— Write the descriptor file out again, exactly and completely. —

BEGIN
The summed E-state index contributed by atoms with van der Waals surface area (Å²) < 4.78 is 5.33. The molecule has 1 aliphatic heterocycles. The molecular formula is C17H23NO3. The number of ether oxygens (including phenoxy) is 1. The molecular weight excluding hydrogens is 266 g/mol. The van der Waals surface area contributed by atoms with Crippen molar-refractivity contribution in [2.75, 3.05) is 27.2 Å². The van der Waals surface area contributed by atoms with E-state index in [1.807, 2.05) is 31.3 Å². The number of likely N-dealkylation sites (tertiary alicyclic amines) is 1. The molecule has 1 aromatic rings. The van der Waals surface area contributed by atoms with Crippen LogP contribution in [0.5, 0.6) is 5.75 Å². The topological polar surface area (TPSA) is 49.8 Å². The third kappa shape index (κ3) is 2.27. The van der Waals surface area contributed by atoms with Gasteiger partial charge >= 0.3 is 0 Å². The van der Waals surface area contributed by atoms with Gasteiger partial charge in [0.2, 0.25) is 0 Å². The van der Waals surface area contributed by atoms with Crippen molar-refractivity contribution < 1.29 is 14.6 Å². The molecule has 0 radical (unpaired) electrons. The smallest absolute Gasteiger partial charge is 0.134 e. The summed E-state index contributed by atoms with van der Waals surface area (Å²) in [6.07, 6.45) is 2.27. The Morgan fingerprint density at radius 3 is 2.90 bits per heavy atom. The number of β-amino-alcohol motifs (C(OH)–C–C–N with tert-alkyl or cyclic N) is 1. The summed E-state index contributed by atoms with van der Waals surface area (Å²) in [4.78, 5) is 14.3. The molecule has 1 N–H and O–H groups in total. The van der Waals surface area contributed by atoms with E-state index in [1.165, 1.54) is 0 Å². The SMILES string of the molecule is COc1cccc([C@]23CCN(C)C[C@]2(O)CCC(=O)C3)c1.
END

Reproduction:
The summed E-state index contributed by atoms with van der Waals surface area (Å²) < 4.78 is 5.33. The molecule has 1 aliphatic heterocycles. The molecular formula is C17H23NO3. The number of ether oxygens (including phenoxy) is 1. The molecular weight excluding hydrogens is 266 g/mol. The van der Waals surface area contributed by atoms with Crippen molar-refractivity contribution in [2.75, 3.05) is 27.2 Å². The van der Waals surface area contributed by atoms with E-state index in [1.807, 2.05) is 31.3 Å². The number of likely N-dealkylation sites (tertiary alicyclic amines) is 1. The molecule has 1 aromatic rings. The van der Waals surface area contributed by atoms with Crippen LogP contribution in [0.5, 0.6) is 5.75 Å². The topological polar surface area (TPSA) is 49.8 Å². The third kappa shape index (κ3) is 2.27. The van der Waals surface area contributed by atoms with Gasteiger partial charge >= 0.3 is 0 Å². The van der Waals surface area contributed by atoms with Gasteiger partial charge in [0.2, 0.25) is 0 Å². The van der Waals surface area contributed by atoms with Crippen molar-refractivity contribution < 1.29 is 14.6 Å². The molecule has 0 radical (unpaired) electrons. The smallest absolute Gasteiger partial charge is 0.134 e. The summed E-state index contributed by atoms with van der Waals surface area (Å²) in [6.07, 6.45) is 2.27. The Morgan fingerprint density at radius 3 is 2.90 bits per heavy atom. The number of β-amino-alcohol motifs (C(OH)–C–C–N with tert-alkyl or cyclic N) is 1. The summed E-state index contributed by atoms with van der Waals surface area (Å²) in [4.78, 5) is 14.3. The molecule has 1 N–H and O–H groups in total. The van der Waals surface area contributed by atoms with E-state index in [1.165, 1.54) is 0 Å². The SMILES string of the molecule is COc1cccc([C@]23CCN(C)C[C@]2(O)CCC(=O)C3)c1.